The mission of MSUDD is to develop advanced technologies through racing activities and assist with the application of those technologies to production vehicles. This division regularly meets with production vehicle departments in the company, allowing them to engage in two-way knowledge sharing and discussions. Information is shared not only on analytic technologies, but also on aerodynamics technologies, such as flow control methods.

The aerodynamics development in motor sports happens at an extremely fast pace, which means the best outcome must be achieved in the shortest time possible. For example, the CFD design loop for a single development part lasts about two weeks. The keys to success in this context lie in the performance of as many calculations as possible during that time, and whether they result in the identification of a good solution. For this reason, steady-state calculations are primarily used despite the fact that the actual vehicle aerodynamics include unsteady phenomena and extremely complex flows. Therefore, it is important to find a tradeoff between accuracy and computational speed.

“It is extremely difficult to balance the opposing forces of calculation accuracy and shortened turnaround times,” agrees Hojo. “Because we are constantly under pressure to improve performance by developing new parts, this is one of the most challenging areas. Finding an efficient way to use unsteady calculations during a two-week development cycle would help to solve this problem.”

“With engines, we have faced challenges in the past with regard to calculation accuracy,” Kato adds. “However, it has become possible to achieve strong correlation between simulations and real-world testing. Today, most of the improvements we implemented are having the desired effect at the track. We are currently very satisfied with what we are able to do using STAR-CCM+. We are promoting further efficiency improvements through additional automation combined with optimization.”

Testing virtual results against reality

Le Mans, unlike Formula 1, does not have regulations restricting the time spent on wind tunnel tests. Final decisions are made using the results of wind tunnel tests, but CFD is essential to efficient development under conditions of limited financial resources and time.

The key problems that arise when conducting design and development focused on CFD are issues of reliability or accuracy. For this reason, it is extremely important to validate the simulation approach by checking the correlation between wind tunnel tests and CFD results. To do this, aerodynamic values such as downforce, drag and surface pressure distributions are compared with experimental results such as force measurements and particle image velocimetry (PIV). Because wind tunnels simulate actual conditions, their results are treated as a standard against which to adjust the mesh resolution and calculation settings used in the analysis. To accomplish this, a very large number of calculation cases are usually evaluated.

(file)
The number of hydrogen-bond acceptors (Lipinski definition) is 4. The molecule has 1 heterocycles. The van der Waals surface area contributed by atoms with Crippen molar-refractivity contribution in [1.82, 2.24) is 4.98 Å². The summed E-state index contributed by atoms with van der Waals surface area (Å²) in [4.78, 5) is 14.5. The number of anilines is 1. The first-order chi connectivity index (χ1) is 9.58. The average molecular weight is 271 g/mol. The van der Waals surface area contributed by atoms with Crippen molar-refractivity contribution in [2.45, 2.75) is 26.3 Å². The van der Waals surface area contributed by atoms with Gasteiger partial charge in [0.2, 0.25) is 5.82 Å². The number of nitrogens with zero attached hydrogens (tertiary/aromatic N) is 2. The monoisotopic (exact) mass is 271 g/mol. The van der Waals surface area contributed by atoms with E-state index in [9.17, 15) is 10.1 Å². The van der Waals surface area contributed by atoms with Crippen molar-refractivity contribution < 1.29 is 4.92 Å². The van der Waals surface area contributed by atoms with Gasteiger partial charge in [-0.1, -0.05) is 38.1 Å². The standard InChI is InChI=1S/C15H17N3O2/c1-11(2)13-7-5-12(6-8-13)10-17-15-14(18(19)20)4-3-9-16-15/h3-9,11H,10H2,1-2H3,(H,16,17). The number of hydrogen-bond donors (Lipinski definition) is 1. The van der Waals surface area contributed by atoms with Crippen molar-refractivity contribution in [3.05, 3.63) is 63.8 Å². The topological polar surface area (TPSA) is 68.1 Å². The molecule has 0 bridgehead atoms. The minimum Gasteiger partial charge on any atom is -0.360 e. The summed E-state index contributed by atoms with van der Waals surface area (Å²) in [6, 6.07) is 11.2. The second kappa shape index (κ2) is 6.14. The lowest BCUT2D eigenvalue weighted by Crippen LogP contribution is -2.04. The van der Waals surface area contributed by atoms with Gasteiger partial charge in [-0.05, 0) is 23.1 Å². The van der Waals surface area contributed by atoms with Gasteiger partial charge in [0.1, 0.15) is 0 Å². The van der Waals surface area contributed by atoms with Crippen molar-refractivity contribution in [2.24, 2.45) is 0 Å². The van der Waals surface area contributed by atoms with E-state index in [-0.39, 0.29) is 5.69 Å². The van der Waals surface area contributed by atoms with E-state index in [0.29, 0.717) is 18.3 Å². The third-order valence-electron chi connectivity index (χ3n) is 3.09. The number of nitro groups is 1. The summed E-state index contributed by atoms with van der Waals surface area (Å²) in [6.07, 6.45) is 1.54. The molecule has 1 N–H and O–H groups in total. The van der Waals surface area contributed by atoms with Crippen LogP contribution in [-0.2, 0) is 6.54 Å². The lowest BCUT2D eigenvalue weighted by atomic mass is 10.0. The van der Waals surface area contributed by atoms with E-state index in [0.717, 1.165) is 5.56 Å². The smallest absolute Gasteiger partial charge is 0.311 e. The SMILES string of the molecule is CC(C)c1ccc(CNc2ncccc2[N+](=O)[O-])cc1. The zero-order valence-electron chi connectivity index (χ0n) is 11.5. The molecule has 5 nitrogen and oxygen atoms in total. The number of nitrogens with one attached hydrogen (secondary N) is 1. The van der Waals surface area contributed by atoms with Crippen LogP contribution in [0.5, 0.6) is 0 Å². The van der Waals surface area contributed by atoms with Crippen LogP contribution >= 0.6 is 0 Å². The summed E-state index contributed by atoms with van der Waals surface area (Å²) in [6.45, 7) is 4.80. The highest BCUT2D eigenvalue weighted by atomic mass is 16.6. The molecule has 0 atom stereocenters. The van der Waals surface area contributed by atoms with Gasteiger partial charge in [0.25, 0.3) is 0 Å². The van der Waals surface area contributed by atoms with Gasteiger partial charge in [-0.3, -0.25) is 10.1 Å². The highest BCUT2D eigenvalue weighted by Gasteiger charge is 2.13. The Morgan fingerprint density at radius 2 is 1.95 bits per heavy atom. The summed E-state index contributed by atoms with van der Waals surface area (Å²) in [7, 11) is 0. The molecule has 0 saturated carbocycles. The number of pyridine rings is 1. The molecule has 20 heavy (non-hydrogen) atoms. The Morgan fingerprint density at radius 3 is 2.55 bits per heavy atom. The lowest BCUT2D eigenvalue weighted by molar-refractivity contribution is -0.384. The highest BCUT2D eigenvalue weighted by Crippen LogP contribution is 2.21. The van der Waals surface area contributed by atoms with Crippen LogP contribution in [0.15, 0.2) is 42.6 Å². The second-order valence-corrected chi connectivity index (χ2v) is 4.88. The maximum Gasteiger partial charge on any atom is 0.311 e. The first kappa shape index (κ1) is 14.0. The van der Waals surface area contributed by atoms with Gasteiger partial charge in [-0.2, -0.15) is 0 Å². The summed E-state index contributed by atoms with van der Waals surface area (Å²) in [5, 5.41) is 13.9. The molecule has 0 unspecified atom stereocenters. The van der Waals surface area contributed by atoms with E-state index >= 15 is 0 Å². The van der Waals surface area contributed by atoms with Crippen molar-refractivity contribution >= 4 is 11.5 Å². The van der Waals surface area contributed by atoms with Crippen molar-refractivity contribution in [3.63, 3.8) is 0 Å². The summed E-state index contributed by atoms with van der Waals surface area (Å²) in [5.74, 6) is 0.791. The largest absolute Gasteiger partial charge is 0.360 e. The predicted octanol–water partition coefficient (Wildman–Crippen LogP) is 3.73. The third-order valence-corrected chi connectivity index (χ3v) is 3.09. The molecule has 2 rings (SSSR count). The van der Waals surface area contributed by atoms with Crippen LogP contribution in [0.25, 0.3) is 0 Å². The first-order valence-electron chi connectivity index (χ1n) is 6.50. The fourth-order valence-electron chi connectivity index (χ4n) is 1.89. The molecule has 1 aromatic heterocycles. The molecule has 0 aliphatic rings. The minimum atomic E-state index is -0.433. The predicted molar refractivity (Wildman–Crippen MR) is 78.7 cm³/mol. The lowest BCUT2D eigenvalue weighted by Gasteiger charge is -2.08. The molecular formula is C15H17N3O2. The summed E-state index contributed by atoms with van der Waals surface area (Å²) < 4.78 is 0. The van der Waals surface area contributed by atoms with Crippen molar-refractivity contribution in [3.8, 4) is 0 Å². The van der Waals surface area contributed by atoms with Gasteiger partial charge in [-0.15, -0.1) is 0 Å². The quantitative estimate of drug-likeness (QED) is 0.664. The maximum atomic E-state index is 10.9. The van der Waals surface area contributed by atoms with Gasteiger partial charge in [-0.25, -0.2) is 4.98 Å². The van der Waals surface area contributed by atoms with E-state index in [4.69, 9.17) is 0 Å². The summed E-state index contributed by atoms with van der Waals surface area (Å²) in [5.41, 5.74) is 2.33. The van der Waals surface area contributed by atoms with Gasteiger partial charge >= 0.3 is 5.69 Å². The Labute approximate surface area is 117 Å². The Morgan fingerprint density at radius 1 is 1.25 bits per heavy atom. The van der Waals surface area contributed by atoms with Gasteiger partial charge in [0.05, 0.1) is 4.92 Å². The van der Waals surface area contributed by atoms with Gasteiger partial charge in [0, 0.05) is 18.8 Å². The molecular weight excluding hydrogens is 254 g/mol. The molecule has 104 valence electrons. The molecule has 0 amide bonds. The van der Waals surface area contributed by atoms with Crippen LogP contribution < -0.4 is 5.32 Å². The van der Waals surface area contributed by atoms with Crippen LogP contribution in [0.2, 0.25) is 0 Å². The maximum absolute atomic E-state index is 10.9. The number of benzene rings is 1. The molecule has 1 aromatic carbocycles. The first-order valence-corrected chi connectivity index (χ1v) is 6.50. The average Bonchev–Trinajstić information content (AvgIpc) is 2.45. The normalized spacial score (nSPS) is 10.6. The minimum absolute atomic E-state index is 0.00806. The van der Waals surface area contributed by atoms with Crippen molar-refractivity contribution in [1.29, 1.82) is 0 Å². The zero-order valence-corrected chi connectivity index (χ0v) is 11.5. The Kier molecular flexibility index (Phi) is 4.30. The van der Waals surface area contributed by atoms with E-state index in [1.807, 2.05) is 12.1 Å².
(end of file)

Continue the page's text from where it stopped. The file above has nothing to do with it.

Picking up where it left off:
The aerodynamics group also performs measurements on actual vehicles. Aerodynamic values such as downforce can be obtained while the vehicles are running on the track, providing comparative data against wind tunnel and CFD results. If there are inconsistencies, engineers examine ways to improve the wind tunnel testing and CFD models. There are cases in which CFD accuracy improvements must be implemented in a very short time frame (in time for the next wind tunnel tests and races), while other improvements can be made over the mid to long term.

The engine group conducts stringent evaluations before mounting an engine in an actual vehicle, and only installs the most effective parts based on its findings. Therefore, little evaluation is performed during the race. Irregularities, whether they require an immediate response or can wait to be addressed over the midterm, can be identified quickly.

Record everything in a script and make it easy to use

Kato shares his opinions of Siemens PLM Software’s CD-adapco products and services: “Speaking from my experience of having used various CFD software in the past, I can say this: since most functions in STAR-CCM+ and STAR-CD can be managed by scripts, there is no need to open the GUI. It is extremely easy to define operations that can be executed in batch processes, seamlessly allowing connections to optimization and other external software applications. Today, calculations based on fluids alone will not get you very far. Siemens PLM Software’s applications are extremely easy to use in conjunction with the various applications from both upstream and downstream processes. It is also very practical that the script can be read by anyone who sees it.”

On the aerodynamics side as well, everything is executed with a script, including the creation of analytic models, and feedback indicates that it is extremely easy to use once engineers are familiar with it. In aerodynamics, data processing has been completely automated since the introduction of STAR-CD, and everything continues to be completely automated with STAR-CCM+. When conducting analyses, it is extremely important that everything is standardized so that no random variations in analytical results are introduced by individual engineers. This ensures that even if new team members join a group, there will be no differences in the analytical results they produce. In addition, since everything is completely automated in the script, internal education is offered to ensure that members understand the script. This keeps the process from becoming a black box and encourages new members of the team to gain important skills for success.

Kato also appreciates the technical support services the team has received as long time users of CD-adapco products. “The technical support engineering team offers very quick responses,” he reports. “When one thinks of a foreign service provider, one might expect that the Japanese office will be treated as a mere relay point, and the content may be sent in a raw format, without having been fully understood, but the level of services has been on par with that of a domestic vendor.” Hojo continues, “The analytical methods are completely established, but we hope that we can work together on technology developments to help speed up the development loop.”

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quotation marks The conventional approach has been to undergo a repetitive process of prototype building and testing, but now we are able to conduct thorough analytical assessments before even a single part has been made. Yuichiro Kato, Manager, Engine Group Motor Sports Unit Development Division Toyota Motor Corporation